Sunday, August 28, 2011

Bloodlines by Richelle Mead

Mead’s Vampire Academy series is my favorite YA vampire series. And I love reading about vampires, so that is saying something. Her books are the first ones I check my library for when someone wants a Twilight Read Alike or Bettherthan. So, needless to say, I have been waiting impatiently for this book (the start of a new spinoff series) to come out. In New Orleans, I was two steps away from just standing at the Penguin booth and reading their whole display copy.
I may have even started a brief argument with an employee at Barnes and Noble the day it came out. I went into the store, and searched all the new book displays, and didn’t find it. So, I went up stairs to the YA displays and didn’t find it. And then I looked on the YA shelves, and didn’t find it…I went downstairs again to ask the information desk to find me a copy, but at the last minute found a small table in the back corner that had four copies on it. The books were facing the back corner, toward where some games were…And the books facing outward were some collections of Douglas Adams books (which I also love), but still.
Information desk guy saw me moving the books around, and was all “Can I help you?” I then proceeded to tell him that these were the only four copies (soon to be three) the store had of a bestselling author’s new vampire book, and no one would be able to find it. The guy did not seem too pleased with me for moving anything around. Maybe he made the display? But really, this was almost as bad as the girl at Borders telling me she only needed 3 copies out of Catching Fire the day that came out. This is one of the bad things that comes from giant bookstores taking over the world of smaller ones; the employees don’t always know books, and certainly don’t always know YA. (No offense to all the YA lovers who work in those stores. I just wish there were more of you). But seriously, does Barnes and Noble know how much money they lost that day?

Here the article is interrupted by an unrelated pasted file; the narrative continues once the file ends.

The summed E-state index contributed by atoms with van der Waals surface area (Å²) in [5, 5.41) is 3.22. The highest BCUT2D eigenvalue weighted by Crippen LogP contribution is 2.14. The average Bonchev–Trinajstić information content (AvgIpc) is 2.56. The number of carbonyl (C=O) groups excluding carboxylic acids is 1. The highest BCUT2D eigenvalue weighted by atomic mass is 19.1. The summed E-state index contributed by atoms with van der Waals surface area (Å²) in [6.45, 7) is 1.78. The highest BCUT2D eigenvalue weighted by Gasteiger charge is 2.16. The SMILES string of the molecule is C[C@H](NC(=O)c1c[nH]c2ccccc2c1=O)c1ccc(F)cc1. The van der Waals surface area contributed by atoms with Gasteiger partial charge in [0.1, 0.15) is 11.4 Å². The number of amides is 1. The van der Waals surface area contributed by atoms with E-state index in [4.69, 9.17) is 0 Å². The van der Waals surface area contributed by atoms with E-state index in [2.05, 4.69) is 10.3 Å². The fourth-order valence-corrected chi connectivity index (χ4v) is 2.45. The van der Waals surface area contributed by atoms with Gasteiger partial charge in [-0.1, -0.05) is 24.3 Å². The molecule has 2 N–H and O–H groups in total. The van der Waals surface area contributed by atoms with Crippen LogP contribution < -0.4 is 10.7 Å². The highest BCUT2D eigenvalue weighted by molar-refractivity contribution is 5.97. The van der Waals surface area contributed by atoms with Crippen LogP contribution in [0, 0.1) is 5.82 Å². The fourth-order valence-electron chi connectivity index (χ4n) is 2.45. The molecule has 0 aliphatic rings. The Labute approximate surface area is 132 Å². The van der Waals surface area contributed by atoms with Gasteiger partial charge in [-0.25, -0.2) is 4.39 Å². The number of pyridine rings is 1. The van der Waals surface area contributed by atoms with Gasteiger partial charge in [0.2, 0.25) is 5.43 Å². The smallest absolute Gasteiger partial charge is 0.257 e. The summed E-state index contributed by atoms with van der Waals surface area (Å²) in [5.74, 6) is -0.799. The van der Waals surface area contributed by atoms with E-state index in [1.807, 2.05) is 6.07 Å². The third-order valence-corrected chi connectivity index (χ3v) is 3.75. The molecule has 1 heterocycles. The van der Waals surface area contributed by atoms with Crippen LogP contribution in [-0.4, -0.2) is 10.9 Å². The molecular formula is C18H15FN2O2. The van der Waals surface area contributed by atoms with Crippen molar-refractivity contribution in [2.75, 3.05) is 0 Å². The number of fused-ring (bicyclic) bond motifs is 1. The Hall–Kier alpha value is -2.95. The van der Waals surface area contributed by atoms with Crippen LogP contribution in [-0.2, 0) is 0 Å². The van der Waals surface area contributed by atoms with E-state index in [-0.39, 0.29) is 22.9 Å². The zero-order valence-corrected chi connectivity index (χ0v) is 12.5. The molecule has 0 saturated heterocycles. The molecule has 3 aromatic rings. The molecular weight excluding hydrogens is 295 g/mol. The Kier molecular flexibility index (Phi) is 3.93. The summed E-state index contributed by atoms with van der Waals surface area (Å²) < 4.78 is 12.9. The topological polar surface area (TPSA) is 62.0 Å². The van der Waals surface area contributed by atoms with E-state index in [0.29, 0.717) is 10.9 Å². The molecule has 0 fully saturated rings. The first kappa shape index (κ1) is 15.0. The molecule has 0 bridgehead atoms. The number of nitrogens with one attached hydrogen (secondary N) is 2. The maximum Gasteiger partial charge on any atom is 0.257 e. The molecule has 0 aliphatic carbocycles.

Any way, now that you think I’m crazy, I will get to the story. It actually was not as good as I wanted it to be. It was very different from her other books, mostly because Sydney is no Rose. In fact no one in the world can be as awesome as Rose. But, before I get to a summary, one thing that was really awesome was the brief (or long-lasting, depending on the character) appearances of friends from the other series. And yes, Rose has a brief appearance.
This book is about Sydney, the alchemist who helped out Rose in The Vampire Academy books, and had some kind of deal going on with Rose’s father: Abe Mazur. And while Sydney is nowhere near as cool or rebellious as Rose, she most definitely is smarter. The book starts with her being torn from her bed at home to either be punished for her past “mistakes” (by being sent to a brainwashing Re-education center) or to be sent to a new mission. She intelligently argues her way out of punishment and into a new case. And we get to read about her terrible father, who loves a boy named Keith, over all his daughters. And we soon learn that Keith is a first class jerk. Seeing the family life of Sydney and her sister is fascinating, and while again, she’s not as fun as Rose, I clearly developed s quick sense of empathy for her early on because of her bad family/work/life situations.